• Kelowna's mounting foreclosure situation is on the radar.
  • Whistler hotel condos are off 50% from their peak.
  • The Governor of the Bank of Canada has been sounding warnings for over a year now.
  • Widespread media reports are now predicting the housing bubble is about to burst.
  • Expectations are that Finance Minister Flaherty will introduce a bubble busting budget to trigger a soft landing in real estate.
  • The banking regulator in Canada has proposed highly restrictive loan regulations.
And with MOI treding up, inventory trending up, banks withdrawing capital from mortgage lending, Asian money disappearing as China engineers it's own soft landing in real estate and CMHC tightening up thanks to OSFI; it’s all there.

A perfect storm.

Enter the Boomer Trigger. Home owners, like the one at 6231, probably see the writing on the wall. It's time to act and strike a deal before it is too late.

I am told 6231 Gibbons Drive sold this week.  

After lowering the asking price to $1,888,000, the property sold for $1,428,000. That's $960,000 off the original asking price or 40% lower.

It's still a windfall for the owner.  Sure... it's not the $2.4 million he originally insisted upon. But unlike the condo at the Four Seasons Whistler hotel which sold for 50% off the original $1.1 million purchase price, this house was probably bought for only $60,000. 

With that perspective, $1.4 million is a massive appreciation over the original purchase price. 

And coming down almost a cool $1 million off the asking price to make the sale isn't all that hard to do once the psychological barrier of what the property is 'worth' is overcome.

It's the Boomer advantage.

Look for more and more Boomers to pull that Trigger if conditions continue to stagnate as the year moves along.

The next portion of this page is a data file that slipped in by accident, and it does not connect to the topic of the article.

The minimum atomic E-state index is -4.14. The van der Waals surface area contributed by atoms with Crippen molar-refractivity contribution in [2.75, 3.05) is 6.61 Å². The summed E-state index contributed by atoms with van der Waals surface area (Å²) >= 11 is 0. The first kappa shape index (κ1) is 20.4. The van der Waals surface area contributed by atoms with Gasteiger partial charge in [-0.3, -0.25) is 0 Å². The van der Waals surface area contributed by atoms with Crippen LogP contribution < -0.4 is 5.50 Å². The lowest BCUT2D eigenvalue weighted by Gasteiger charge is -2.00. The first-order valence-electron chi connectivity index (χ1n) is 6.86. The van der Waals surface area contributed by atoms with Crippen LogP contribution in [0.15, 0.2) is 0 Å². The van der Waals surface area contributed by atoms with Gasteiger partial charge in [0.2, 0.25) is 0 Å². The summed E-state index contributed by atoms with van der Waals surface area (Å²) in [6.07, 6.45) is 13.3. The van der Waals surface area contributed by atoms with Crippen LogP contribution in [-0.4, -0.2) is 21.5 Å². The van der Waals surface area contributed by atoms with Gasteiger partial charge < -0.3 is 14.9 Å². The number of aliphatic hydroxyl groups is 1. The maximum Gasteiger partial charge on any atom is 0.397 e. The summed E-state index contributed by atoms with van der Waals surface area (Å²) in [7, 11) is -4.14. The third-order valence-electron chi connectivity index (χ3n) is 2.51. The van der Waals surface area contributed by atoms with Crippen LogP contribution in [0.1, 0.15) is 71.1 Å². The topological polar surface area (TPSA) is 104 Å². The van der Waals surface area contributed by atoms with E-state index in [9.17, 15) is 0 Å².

And if they do, market 'turmoil' will quickly become market 'panic'.

In fact 'panic' doesn't even come close to describing what could evolve.


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  1. Ever seen an avalanche happen in real life? We're going to get the real estate version of it here in Vancouver.

  2. If that scenario plays out, boomers will climb over each other to slash their asking price to make the sale. You're right, it's the perfect storm.

  3. Holy crap Whisperer... you are right, this could create the perfect storm.

  4. If bought 40 years ago at say 50k and sold for about 1.5m thats a compounded 9% yearly return? Not including prop taxes, interest, maintenance etc....
    Reasonable as an 'investment' but not out of this world returns.
    Just saying... people don't look at the raw math sometimes.
    Somebody go ahead and factor the other costs to get the final return, it would tax my puny brain far too much.

  5. @whisperer - good post and great metaphor with "Boomer Trigger" on the deflation. I 100% agree with where this is going. By definition of a bubble there are a good number of people who have come to be believe in the inherent "value" of their real estate. With prices set at the margin, by the lowest sellers, these people will unfortunately tend to follow the market down, never lowing enough to cynch a deal and only look back at what could have been..By that point, the market will have substantially imploded.

    To that point - @jaksun - thanks for the Math. As a conversation point IMHO sustainable rate of growth for housing is a point or so more than GDP - so 4-5% say. You've demonstrated another bubble metric. That rate would put those homes in the $300-$400k range today, perhaps slightly more as Richmond's become more diserable over time. Funny enough, by the looks of them, that's just about exactly what a person could buy something similiar for in the suburbs of my new home town of Seattle. The funny looks people see when coming to visit seeing new homes in the 300's and really really nice ones in the 500's is telling. Even more so is the discussion that follows about all the reasons it's different and doesn't compare.

  6. Isn't the Richmond house sale you describe indicative of an overzealous asking price and the fact that HAM dropped Richmond like a hot potato after the Japanese disaster? It seems that all the boomers are doing fine selling to HAM. Maybe in Hamilton, Ontario etc., they have to worry. But not here.

  7. Overzealous asking price? Yep.